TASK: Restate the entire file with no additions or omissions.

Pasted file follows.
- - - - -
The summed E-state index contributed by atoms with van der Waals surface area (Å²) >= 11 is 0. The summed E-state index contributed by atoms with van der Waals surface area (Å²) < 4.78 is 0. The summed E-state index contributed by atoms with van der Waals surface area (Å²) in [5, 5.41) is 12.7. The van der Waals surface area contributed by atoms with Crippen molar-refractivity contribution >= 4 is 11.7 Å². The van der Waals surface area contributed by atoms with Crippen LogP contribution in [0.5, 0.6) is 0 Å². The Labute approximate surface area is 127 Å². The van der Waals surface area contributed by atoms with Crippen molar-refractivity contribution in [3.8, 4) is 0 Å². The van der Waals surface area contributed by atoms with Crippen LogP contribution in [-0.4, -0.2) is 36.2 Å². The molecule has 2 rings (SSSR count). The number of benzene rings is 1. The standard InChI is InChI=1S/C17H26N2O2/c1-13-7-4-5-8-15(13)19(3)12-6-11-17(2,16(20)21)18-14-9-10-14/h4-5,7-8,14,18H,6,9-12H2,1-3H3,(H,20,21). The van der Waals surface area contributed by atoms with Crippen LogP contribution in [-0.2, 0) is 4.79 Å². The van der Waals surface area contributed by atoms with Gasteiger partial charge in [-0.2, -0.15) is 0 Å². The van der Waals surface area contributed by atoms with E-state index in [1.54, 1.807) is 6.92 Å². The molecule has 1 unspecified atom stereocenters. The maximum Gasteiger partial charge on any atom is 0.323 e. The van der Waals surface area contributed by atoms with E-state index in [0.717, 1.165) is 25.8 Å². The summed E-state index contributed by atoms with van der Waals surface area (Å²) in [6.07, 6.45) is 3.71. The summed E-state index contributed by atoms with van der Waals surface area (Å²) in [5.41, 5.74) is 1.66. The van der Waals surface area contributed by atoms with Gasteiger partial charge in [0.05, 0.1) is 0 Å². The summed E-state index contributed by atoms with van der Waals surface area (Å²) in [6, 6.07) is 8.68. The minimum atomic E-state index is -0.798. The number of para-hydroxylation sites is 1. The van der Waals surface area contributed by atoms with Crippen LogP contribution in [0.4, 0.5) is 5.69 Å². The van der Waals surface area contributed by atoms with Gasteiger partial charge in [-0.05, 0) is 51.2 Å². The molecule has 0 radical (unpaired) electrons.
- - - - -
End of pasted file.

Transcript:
The summed E-state index contributed by atoms with van der Waals surface area (Å²) >= 11 is 0. The summed E-state index contributed by atoms with van der Waals surface area (Å²) < 4.78 is 0. The summed E-state index contributed by atoms with van der Waals surface area (Å²) in [5, 5.41) is 12.7. The van der Waals surface area contributed by atoms with Crippen molar-refractivity contribution >= 4 is 11.7 Å². The van der Waals surface area contributed by atoms with Crippen LogP contribution in [0.5, 0.6) is 0 Å². The Labute approximate surface area is 127 Å². The van der Waals surface area contributed by atoms with Crippen molar-refractivity contribution in [3.8, 4) is 0 Å². The van der Waals surface area contributed by atoms with Crippen LogP contribution in [-0.4, -0.2) is 36.2 Å². The molecule has 2 rings (SSSR count). The number of benzene rings is 1. The standard InChI is InChI=1S/C17H26N2O2/c1-13-7-4-5-8-15(13)19(3)12-6-11-17(2,16(20)21)18-14-9-10-14/h4-5,7-8,14,18H,6,9-12H2,1-3H3,(H,20,21). The van der Waals surface area contributed by atoms with Crippen LogP contribution in [-0.2, 0) is 4.79 Å². The van der Waals surface area contributed by atoms with Gasteiger partial charge in [-0.2, -0.15) is 0 Å². The van der Waals surface area contributed by atoms with E-state index in [1.54, 1.807) is 6.92 Å². The molecule has 1 unspecified atom stereocenters. The maximum Gasteiger partial charge on any atom is 0.323 e. The van der Waals surface area contributed by atoms with E-state index in [0.717, 1.165) is 25.8 Å². The summed E-state index contributed by atoms with van der Waals surface area (Å²) in [6.07, 6.45) is 3.71. The summed E-state index contributed by atoms with van der Waals surface area (Å²) in [5.41, 5.74) is 1.66. The van der Waals surface area contributed by atoms with Gasteiger partial charge in [0.05, 0.1) is 0 Å². The summed E-state index contributed by atoms with van der Waals surface area (Å²) in [6, 6.07) is 8.68. The minimum atomic E-state index is -0.798. The number of para-hydroxylation sites is 1. The van der Waals surface area contributed by atoms with Crippen LogP contribution in [0.4, 0.5) is 5.69 Å². The van der Waals surface area contributed by atoms with Gasteiger partial charge in [-0.05, 0) is 51.2 Å². The molecule has 0 radical (unpaired) electrons.